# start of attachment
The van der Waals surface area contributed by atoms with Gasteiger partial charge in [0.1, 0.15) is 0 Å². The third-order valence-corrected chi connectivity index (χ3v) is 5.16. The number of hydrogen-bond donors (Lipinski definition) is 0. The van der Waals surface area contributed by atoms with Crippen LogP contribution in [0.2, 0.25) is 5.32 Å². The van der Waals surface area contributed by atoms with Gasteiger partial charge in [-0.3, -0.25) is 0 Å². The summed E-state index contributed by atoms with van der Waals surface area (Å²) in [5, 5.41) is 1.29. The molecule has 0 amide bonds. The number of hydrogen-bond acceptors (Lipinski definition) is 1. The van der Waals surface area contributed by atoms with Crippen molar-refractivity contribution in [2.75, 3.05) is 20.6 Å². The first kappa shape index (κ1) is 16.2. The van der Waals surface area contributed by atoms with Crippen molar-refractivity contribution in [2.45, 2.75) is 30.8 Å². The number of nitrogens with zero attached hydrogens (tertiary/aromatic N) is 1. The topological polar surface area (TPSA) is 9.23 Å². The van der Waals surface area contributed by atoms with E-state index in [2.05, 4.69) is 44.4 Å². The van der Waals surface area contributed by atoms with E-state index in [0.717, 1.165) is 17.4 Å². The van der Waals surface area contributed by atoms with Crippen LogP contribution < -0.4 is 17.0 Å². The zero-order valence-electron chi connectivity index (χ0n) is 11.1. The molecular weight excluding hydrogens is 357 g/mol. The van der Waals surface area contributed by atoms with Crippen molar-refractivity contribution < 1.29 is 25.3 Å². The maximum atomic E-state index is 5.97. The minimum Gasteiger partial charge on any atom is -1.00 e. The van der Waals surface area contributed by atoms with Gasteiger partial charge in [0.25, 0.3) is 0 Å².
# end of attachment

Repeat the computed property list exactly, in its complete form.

The van der Waals surface area contributed by atoms with Gasteiger partial charge in [0.1, 0.15) is 0 Å². The third-order valence-corrected chi connectivity index (χ3v) is 5.16. The number of hydrogen-bond donors (Lipinski definition) is 0. The van der Waals surface area contributed by atoms with Crippen LogP contribution in [0.2, 0.25) is 5.32 Å². The van der Waals surface area contributed by atoms with Gasteiger partial charge in [-0.3, -0.25) is 0 Å². The summed E-state index contributed by atoms with van der Waals surface area (Å²) in [5, 5.41) is 1.29. The molecule has 0 amide bonds. The number of hydrogen-bond acceptors (Lipinski definition) is 1. The van der Waals surface area contributed by atoms with Crippen molar-refractivity contribution in [2.75, 3.05) is 20.6 Å². The first kappa shape index (κ1) is 16.2. The van der Waals surface area contributed by atoms with Crippen molar-refractivity contribution in [2.45, 2.75) is 30.8 Å². The number of nitrogens with zero attached hydrogens (tertiary/aromatic N) is 1. The topological polar surface area (TPSA) is 9.23 Å². The van der Waals surface area contributed by atoms with E-state index in [2.05, 4.69) is 44.4 Å². The van der Waals surface area contributed by atoms with E-state index in [0.717, 1.165) is 17.4 Å². The van der Waals surface area contributed by atoms with Crippen LogP contribution < -0.4 is 17.0 Å². The zero-order valence-electron chi connectivity index (χ0n) is 11.1. The molecular weight excluding hydrogens is 357 g/mol. The van der Waals surface area contributed by atoms with Crippen molar-refractivity contribution < 1.29 is 25.3 Å². The maximum atomic E-state index is 5.97. The minimum Gasteiger partial charge on any atom is -1.00 e. The van der Waals surface area contributed by atoms with Gasteiger partial charge in [0.25, 0.3) is 0 Å².